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Open mic event for Bernie Sanders emphasizes support from creatives

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The Bernie Sanders open mic event was geared toward creatives. | Photo by Alec Herrera
The Bernie Sanders open mic event was geared toward creatives. | Photo by Alec Herrera

An open mic event in support of presidential candidate Bernie Sanders was held Friday night, Feb. 12, in downtown Pueblo. The event featured music, poetry, art and other acts performed by members of the community.

The event took place on 224 Victoria Ave. scheduled from 6 p.m. to 8 p.m. and was open to the entire public with an emphasis on “creatives” who were willing to perform or watch performances.

It was organized and promoted by volunteers from around the city and put together by Colorado State University-Pueblo graduate student Meral Sarper and Sanders campaign field organizer Eric Michaels.

Michaels, 22, became a filed organizer out of college and was enthusiastic about being involved with the campaign.

“I really wanted to make a difference,” Michaels explained, saying that he learned about Sanders over the summer and feels that he should “represent us” as president.

Sarper, 24, also feels strongly about Sanders candidacy, saying that young people “love” Sanders because he makes them feel like “we actually have a chance at life.”

She explained that they chose to have an artistic event like this because political campaigns are usually associated with “people with clipboards,” but their group wanted to reach people in “different, non-traditional ways.”

The building used was close to full, hosting around 50 people by the end of the event and featuring 10 performers in all. The acts included musical performances, poetry readings, stand-up comedy and a political speech.

The musical acts included 10 to 15 minute sets by Sarper, Bea Butler, Papa Ours, Jessiqua Kat Valentine and the musical duo of Manuel and Roz de Lizarriturri.

Jeremy Leger, who performed stand-up comedy for the event, did a routine covering certain aspects of the presidential candidates, the internet and differences between men and women.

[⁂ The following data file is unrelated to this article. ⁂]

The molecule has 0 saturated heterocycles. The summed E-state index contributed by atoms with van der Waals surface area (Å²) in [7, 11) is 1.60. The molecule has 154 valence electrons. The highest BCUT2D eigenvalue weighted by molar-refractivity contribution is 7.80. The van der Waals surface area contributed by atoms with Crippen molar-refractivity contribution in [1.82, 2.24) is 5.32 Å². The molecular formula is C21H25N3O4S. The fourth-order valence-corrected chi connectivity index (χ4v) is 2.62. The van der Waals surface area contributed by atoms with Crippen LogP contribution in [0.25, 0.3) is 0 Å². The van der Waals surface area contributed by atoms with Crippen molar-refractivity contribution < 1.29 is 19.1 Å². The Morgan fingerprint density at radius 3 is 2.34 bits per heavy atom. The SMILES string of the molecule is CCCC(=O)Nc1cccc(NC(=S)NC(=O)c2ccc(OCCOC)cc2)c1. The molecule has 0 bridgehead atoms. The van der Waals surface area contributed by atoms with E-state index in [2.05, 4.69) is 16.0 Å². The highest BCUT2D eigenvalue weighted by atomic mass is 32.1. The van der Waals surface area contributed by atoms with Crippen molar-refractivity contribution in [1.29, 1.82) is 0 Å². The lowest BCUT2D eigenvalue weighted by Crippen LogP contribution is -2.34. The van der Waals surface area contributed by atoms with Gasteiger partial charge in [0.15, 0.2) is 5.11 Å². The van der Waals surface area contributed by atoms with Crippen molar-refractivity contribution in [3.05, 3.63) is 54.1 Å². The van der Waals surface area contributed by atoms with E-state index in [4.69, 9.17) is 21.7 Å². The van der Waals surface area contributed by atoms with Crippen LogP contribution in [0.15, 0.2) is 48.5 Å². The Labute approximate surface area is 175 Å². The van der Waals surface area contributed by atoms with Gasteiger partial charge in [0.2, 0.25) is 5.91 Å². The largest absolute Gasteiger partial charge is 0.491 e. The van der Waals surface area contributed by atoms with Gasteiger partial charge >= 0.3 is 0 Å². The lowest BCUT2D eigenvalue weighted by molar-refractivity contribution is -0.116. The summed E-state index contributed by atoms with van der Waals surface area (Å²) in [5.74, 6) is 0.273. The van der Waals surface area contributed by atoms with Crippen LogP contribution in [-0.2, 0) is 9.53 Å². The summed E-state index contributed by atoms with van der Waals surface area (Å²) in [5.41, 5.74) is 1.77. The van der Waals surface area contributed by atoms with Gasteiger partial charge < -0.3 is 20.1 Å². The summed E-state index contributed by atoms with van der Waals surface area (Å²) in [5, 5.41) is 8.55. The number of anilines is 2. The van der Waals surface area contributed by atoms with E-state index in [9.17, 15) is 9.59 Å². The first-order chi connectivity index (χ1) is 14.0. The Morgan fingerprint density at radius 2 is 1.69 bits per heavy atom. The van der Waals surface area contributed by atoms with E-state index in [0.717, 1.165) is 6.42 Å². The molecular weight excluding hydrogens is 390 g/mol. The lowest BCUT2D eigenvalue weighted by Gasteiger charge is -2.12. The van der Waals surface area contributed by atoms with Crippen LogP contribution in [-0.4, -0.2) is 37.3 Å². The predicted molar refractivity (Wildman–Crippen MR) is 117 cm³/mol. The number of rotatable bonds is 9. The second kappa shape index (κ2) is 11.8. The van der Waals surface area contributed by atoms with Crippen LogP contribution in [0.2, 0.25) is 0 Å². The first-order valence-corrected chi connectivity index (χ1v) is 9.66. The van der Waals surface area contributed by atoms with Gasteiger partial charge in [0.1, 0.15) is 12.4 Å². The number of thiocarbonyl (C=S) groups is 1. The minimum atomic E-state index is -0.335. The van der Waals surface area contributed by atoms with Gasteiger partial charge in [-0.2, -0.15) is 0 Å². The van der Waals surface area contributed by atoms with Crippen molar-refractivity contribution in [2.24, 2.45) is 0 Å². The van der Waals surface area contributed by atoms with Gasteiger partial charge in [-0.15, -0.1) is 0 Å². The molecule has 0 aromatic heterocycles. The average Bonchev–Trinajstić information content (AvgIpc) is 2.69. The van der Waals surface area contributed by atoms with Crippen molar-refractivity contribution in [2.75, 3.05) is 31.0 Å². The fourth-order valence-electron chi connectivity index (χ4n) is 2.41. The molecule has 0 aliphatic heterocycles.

Not all acts had a direct correlation to Bernie Sanders or were necessarily political in message; instead many had a theme of togetherness and community. These include covers of popular songs such as The Beatles’ “Here Comes the Sun,” and Elton John’s “Can You Feel the Love Tonight,” as well as original songs and poetry.

Some performances did have a direct connection to Sanders however. Sarper, who performs as Doe Renee, did a rendition of Rachel Patton’s “Fight Song” with reworked lyrics, titled “Bernie Fight Song.”

The event was attended by a slight majority of people over the age of 40, with there being a visible minority of young people at the event.

“It would have been cool to see more young people, but we still had a pretty good showing,” Sarper said about the audience.

Sarper added that they hope to host a future event that will further build “excitement” and “target young voters.”

Garrison Ortiz, 25, a graduate of CSU-Pueblo and candidate for Pueblo County Commissioner, gave a speech at the event and commented on the role of young people in politics

“We need young qualified leadership to help make the decisions of tomorrow,” Ortiz said in regards to how youth should get involved and make a difference.

Ortiz said he was “enthused and refreshed” by the level of energy that was there.

CSU-Pueblo student Brenda Corona concurred, saying, “I loved the positive energy.”

Corona also stated that it was interesting seeing everyone expressing themselves so creatively and passionately. Freelance and PULP Newsmagazine contributor Riki Takaoka, 31, agreed with Corona that it was “great” to see such a unique event in the community.

“Edgie,” 65, who owns the building the open mic took place in and was also in attendance. He requested to be called “Edgie.”

“You just don’t see that much positivity anymore, so it’s great to something like this take place,” he said.

While talking about the event, both Michaels and Sarper commented on how they hope to see support for the campaign and their cause grow leading up to the democratic caucus.

Sarper stated that they hope to have more events in the upcoming weeks including “caucus training” and “texting parties.”

The democratic caucus for Colorado begins on March 1, 2016 with Hillary Clinton and Sanders as the two projected democratic candidates.